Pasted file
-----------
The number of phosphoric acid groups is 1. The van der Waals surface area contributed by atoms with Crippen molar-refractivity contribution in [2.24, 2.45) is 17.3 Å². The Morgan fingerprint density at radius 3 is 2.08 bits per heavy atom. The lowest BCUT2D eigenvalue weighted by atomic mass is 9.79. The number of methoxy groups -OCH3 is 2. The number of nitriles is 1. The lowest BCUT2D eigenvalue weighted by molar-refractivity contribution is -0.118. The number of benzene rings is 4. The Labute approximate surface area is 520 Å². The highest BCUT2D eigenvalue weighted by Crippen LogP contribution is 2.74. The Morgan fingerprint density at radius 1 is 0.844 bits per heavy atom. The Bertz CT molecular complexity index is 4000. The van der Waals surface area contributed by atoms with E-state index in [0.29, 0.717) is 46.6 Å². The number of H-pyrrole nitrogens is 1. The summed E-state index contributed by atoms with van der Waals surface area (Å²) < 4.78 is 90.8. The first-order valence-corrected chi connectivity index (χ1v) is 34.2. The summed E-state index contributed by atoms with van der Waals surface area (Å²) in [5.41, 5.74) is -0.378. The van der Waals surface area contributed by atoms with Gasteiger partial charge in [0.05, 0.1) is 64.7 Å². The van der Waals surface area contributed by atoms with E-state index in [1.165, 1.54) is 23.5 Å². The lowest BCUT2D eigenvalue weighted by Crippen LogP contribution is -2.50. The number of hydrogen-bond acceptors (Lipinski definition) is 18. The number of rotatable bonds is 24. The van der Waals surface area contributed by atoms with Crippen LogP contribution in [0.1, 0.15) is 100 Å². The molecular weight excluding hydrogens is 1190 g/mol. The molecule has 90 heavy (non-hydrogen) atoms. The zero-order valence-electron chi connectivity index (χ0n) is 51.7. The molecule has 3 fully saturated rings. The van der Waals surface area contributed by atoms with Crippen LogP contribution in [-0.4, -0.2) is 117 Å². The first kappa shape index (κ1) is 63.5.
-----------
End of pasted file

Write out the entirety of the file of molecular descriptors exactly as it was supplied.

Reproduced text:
The number of phosphoric acid groups is 1. The van der Waals surface area contributed by atoms with Crippen molar-refractivity contribution in [2.24, 2.45) is 17.3 Å². The Morgan fingerprint density at radius 3 is 2.08 bits per heavy atom. The lowest BCUT2D eigenvalue weighted by atomic mass is 9.79. The number of methoxy groups -OCH3 is 2. The number of nitriles is 1. The lowest BCUT2D eigenvalue weighted by molar-refractivity contribution is -0.118. The number of benzene rings is 4. The Labute approximate surface area is 520 Å². The highest BCUT2D eigenvalue weighted by Crippen LogP contribution is 2.74. The Morgan fingerprint density at radius 1 is 0.844 bits per heavy atom. The Bertz CT molecular complexity index is 4000. The van der Waals surface area contributed by atoms with E-state index in [0.29, 0.717) is 46.6 Å². The number of H-pyrrole nitrogens is 1. The summed E-state index contributed by atoms with van der Waals surface area (Å²) < 4.78 is 90.8. The first-order valence-corrected chi connectivity index (χ1v) is 34.2. The summed E-state index contributed by atoms with van der Waals surface area (Å²) in [5.41, 5.74) is -0.378. The van der Waals surface area contributed by atoms with Gasteiger partial charge in [0.05, 0.1) is 64.7 Å². The van der Waals surface area contributed by atoms with E-state index in [1.165, 1.54) is 23.5 Å². The lowest BCUT2D eigenvalue weighted by Crippen LogP contribution is -2.50. The number of hydrogen-bond acceptors (Lipinski definition) is 18. The number of rotatable bonds is 24. The van der Waals surface area contributed by atoms with Crippen LogP contribution in [0.1, 0.15) is 100 Å². The molecular weight excluding hydrogens is 1190 g/mol. The molecule has 90 heavy (non-hydrogen) atoms. The zero-order valence-electron chi connectivity index (χ0n) is 51.7. The molecule has 3 fully saturated rings. The van der Waals surface area contributed by atoms with Crippen LogP contribution in [-0.4, -0.2) is 117 Å². The first kappa shape index (κ1) is 63.5.